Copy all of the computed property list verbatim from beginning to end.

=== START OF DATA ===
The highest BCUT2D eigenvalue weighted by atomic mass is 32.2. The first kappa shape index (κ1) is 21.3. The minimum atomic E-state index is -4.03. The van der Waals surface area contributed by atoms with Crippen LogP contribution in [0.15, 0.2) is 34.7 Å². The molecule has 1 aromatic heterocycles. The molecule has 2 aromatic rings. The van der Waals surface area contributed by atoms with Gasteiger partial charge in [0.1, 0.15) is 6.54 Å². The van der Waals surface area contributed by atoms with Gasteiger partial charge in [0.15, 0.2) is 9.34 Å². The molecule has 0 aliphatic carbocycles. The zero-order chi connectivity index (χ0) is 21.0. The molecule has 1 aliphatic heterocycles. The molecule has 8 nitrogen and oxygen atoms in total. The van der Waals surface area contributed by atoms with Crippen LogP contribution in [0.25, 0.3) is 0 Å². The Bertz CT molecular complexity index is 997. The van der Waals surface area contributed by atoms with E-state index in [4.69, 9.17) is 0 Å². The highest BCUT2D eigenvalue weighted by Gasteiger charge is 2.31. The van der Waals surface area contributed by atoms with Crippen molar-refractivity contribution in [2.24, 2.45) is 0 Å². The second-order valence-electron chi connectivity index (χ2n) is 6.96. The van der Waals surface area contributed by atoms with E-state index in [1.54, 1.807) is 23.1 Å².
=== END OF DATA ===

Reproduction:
The highest BCUT2D eigenvalue weighted by atomic mass is 32.2. The first kappa shape index (κ1) is 21.3. The minimum atomic E-state index is -4.03. The van der Waals surface area contributed by atoms with Crippen LogP contribution in [0.15, 0.2) is 34.7 Å². The molecule has 1 aromatic heterocycles. The molecule has 2 aromatic rings. The van der Waals surface area contributed by atoms with Gasteiger partial charge in [0.1, 0.15) is 6.54 Å². The van der Waals surface area contributed by atoms with Gasteiger partial charge in [0.15, 0.2) is 9.34 Å². The molecule has 0 aliphatic carbocycles. The zero-order chi connectivity index (χ0) is 21.0. The molecule has 1 aliphatic heterocycles. The molecule has 8 nitrogen and oxygen atoms in total. The van der Waals surface area contributed by atoms with Crippen LogP contribution in [0.25, 0.3) is 0 Å². The Bertz CT molecular complexity index is 997. The van der Waals surface area contributed by atoms with E-state index in [4.69, 9.17) is 0 Å². The highest BCUT2D eigenvalue weighted by Gasteiger charge is 2.31. The van der Waals surface area contributed by atoms with Crippen molar-refractivity contribution in [2.24, 2.45) is 0 Å². The second-order valence-electron chi connectivity index (χ2n) is 6.96. The van der Waals surface area contributed by atoms with E-state index in [1.54, 1.807) is 23.1 Å².